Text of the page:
|Publication number||US8051039 B2|
|Application number||US 12/247,482|
|Publication date||Nov 1, 2011|
|Filing date||Oct 8, 2008|
|Priority date||May 9, 2008|
|Also published as||US7487184, US20090282059|
|Publication number||12247482, 247482, US 8051039 B2, US 8051039B2, US-B2-8051039, US8051039 B2, US8051039B2|
|Inventors||Michael John Barrett-Lennard|
|Original Assignee||International Business Machines Corporation|
|Export Citation||BiBTeX, EndNote, RefMan|
|Patent Citations (16), Non-Patent Citations (5), Referenced by (3), Classifications (10), Legal Events (3)|
|External Links: USPTO, USPTO Assignment, Espacenet|
This application is a Continuation application of allowed U.S. patent application Ser. No. 12/117,816 filed on May 9, 2008, now U.S. Pat. No.: 7,487,184 B1, incorporated herein by reference in its entirety.
1. Technical Field
The present invention relates to a method, system, and computer program product for improved round robin for time series data.
2. Description of the Related Art
The technique of using a round robin database to store time series data is already well established. Such a technique includes advantages relating to storage efficiency, size limitations, and read speed. For example, with respect to storage efficiency, only the data is stored, with timestamps being defined by position in the file. With respect to size limitations, the size of the database file never grows above its initial size. Thus, when we reach the end of the file we start at the beginning again. With respect to read speed, reading sequential values of the series is a matter of reading the file where the values are stored in order.
Nonetheless, there is a need to improve the technique of using a round robin database to store time series data.
The shortcomings of the prior art are overcome and additional advantages are provided through the provision of a method, system, and computer program product for improved round robin for time series data.
According to an aspect of the present principles, there is provided a system for storing time series data in a database using round robin. The system includes a user input interface and a round robin database file manager. The user input interface is for receiving user inputs specifying a time period and a sample rate for collection of delta samples. Each of the delta samples represents a difference between two subsequent values of the time series data. The round robin database file manager is for accumulating the delta samples over the time period in accordance with the sample rate, calculating a field size for storing the delta samples for the time period based on a maximum one of the delta samples, and writing the delta values to the database using the calculated field size, the database being relatable to a plurality of records. Each of the plurality of records corresponds to a respective one of a plurality of time periods for delta sample collection and has an adjustable field size for delta sample storage based on a maximum delta sample value for the respective one of the plurality of time periods.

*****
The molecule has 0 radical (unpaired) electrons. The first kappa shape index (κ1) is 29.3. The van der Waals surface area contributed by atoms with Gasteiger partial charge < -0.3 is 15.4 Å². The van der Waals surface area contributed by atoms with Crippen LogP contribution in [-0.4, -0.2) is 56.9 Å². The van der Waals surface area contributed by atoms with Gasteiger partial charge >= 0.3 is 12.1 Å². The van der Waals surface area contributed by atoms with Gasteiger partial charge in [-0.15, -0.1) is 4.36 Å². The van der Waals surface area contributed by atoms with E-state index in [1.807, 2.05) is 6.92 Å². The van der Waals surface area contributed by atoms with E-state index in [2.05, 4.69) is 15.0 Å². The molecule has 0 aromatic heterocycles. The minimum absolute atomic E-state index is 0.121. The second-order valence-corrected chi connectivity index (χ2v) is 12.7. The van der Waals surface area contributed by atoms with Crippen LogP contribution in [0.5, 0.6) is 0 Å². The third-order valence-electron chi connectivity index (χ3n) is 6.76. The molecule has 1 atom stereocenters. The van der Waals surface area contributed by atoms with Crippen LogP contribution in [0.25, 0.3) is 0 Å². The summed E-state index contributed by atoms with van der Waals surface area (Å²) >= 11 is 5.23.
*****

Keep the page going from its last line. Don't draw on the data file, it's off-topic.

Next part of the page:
These and other features and advantages will become apparent from the following detailed description of illustrative embodiments thereof, which is to be read in connection with the accompanying drawings.
The disclosure will provide details in the following description of preferred embodiments with reference to the following figures wherein:
Referring now in detail to the figures in which like numerals represent the same or similar elements and initially to
System 100 may represent practically any type of computer, computer system or other programmable electronic system. System 100 may be connected to a network or may be a stand-alone system in the alternative.
System 100 includes a processor 131 that is connected to a memory unit 132, user input interface component 133 and display 134. System 100 can be connected to other devices via wired and/or wireless links. It is to be noted that system 100 can be characterized by a centralized architecture but that it can also be characterized by a distributed architecture. Accordingly, the various components of system 100 can be located near each other, but this is not necessarily so.
User input interface component 133 can be a keyboard, a mouse, a joystick, a touchpad, a microphone, a gesture recognition device, or a combination thereof. It is to be noted that, depending upon the embodiment, some of the above mentioned components may be optional.
According to a first embodiment of the invention, system 100 operates under the control of operating system 140, and executes various computer software applications, components, programs, objects, modules, and so forth, such as but not limited to round robin database file manager 144.
Conveniently, system 100 can be controlled by multiple operating systems that in turn are monitored by a hypervisor. For simplicity of explanation,
For simplicity of explanation it is assumed that round robin database file manager 144 is used to manage the round robin storage of time series data in a database file 146 (or other storage structure).
According to another embodiment of the invention, round robin database file manager 144 and database file 146 (the latter, to which round robin database file manager 144 may be applied) are stored at different devices, as illustrated in
Referring back to
The method 300 includes receiving user inputs specifying a time period and a sample rate relating to the collection of delta samples (to be stored in database file 146) at step 305. The delta samples represent a difference between two subsequent sample values of the time series data.
At step 310, the delta values are accumulated over the time period according to the sample rate.
At step 315, a maximum delta value for the period is calculated and/or updated. It is to be appreciated that step 315 may be performed while the delta values are being accumulated per step 310 or after the accumulation.
At step 320, when the end of the period is reached, the absolute maximum delta value is used to calculate the size of the fields to be used to store the delta values in the database file 146 (for the given period as specified per step 305, since each period will have a different field size depending on the maximum delta value during that period).
At step 325, it is determined whether or not enough space currently exists in the database file 146 to store delta values for the time period specified per step 305. If so, then control is passed to step 330. Otherwise, control is passed to step 345.